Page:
The best time to prepare the ground and add supplements to the soil for a row garden is in the fall but should be at least three weeks before you plan to plant in the spring. For a small row garden, choose especially productive plants such as snap beans, tomatoes, radishes, lettuce, turnips, onions, greens, carrots, and peppers.

Growing Tip

Consider staking or caging plants to save space, reduce disease and insect problems, and make harvesting easier.

Homestead Gardens

If you have a large family or enjoy preserving food by canning, freezing, or drying produce a homestead garden or a large in-ground garden is ideal. Most homestead gardens are at least one-quarter acre with many covering up to an acre of land.

The rules are the same as row gardening: provide good soil, select highly productive vegetable cultivars, control weeds, plant in a location with full sun, and provide consistent moisture.

If you are planning a large vegetable garden, several tools and systems will make the work easier and more productive. A gas-powered tiller will break up the soil and can even be used to help keep weeds under control after plants are in place. A drip irrigation system will keep plant roots moist but keep water off of the leaves and fruit helping to prevent plant diseases and rot.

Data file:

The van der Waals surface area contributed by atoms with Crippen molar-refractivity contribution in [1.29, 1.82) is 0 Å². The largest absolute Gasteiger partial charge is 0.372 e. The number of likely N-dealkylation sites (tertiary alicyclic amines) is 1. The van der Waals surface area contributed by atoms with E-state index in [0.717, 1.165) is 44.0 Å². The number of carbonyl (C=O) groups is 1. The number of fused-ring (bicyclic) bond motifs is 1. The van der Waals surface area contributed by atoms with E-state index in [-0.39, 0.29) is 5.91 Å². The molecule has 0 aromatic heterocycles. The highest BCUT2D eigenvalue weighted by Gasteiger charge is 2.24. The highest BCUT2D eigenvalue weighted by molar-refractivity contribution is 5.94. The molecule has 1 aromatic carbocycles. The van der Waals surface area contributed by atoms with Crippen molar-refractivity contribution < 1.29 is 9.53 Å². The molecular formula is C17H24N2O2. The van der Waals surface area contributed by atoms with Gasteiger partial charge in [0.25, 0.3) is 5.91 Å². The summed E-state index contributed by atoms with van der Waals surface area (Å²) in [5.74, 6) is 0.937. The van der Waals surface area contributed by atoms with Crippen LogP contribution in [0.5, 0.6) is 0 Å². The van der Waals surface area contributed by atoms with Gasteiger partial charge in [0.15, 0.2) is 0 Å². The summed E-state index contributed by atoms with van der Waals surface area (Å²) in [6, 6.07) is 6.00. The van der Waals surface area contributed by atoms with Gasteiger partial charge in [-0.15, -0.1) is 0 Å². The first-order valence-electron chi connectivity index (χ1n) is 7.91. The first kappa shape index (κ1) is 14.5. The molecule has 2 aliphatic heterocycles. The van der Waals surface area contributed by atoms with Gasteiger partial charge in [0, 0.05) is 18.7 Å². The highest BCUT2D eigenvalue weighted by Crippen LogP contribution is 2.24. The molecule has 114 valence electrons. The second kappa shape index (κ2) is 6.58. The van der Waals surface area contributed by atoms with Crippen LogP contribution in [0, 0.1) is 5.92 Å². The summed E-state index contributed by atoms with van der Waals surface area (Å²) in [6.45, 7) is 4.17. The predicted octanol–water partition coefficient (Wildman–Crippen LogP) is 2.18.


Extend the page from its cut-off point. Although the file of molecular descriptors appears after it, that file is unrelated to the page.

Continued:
Small In-Ground Gardens

<p><a href="" data-component="link" data-source="inlineLink" data-type="externalLink" data-ordinal="1">Finding Lovely</a></p>

In just a 10 x 10-foot sunny spot, you can easily grow plenty of vegetables for a small family. Start with good soil and follow the tips for row gardening. What you plant depends on what you enjoy whether it is leafy greens or root crops. You can grow more by doing spring and fall plantings. Here's an example of what you can grow during the summer season:

  • 3 trellised or caged indeterminate tomato plants or two indeterminate tomatoes and one cucumber plant

  • 4 eggplants

  • 5 pepper plants

  • 12 bush bean plants

Partial Shade Gardens

If you don't have a spot with full sun, some vegetables will thrive in partial shade whether planted in the ground, a raised bed, or a container. Leafy vegetables, such as leaf lettuce, spinach, collards, Swiss chard, and kale, can be successfully grown in areas that receive 3 to 4 hours of sun. Radishes, kohlrabi, beets, cabbage, cauliflower, and broccoli can also be grown in partial shade.  

Choosing Plants for Vegetable Gardens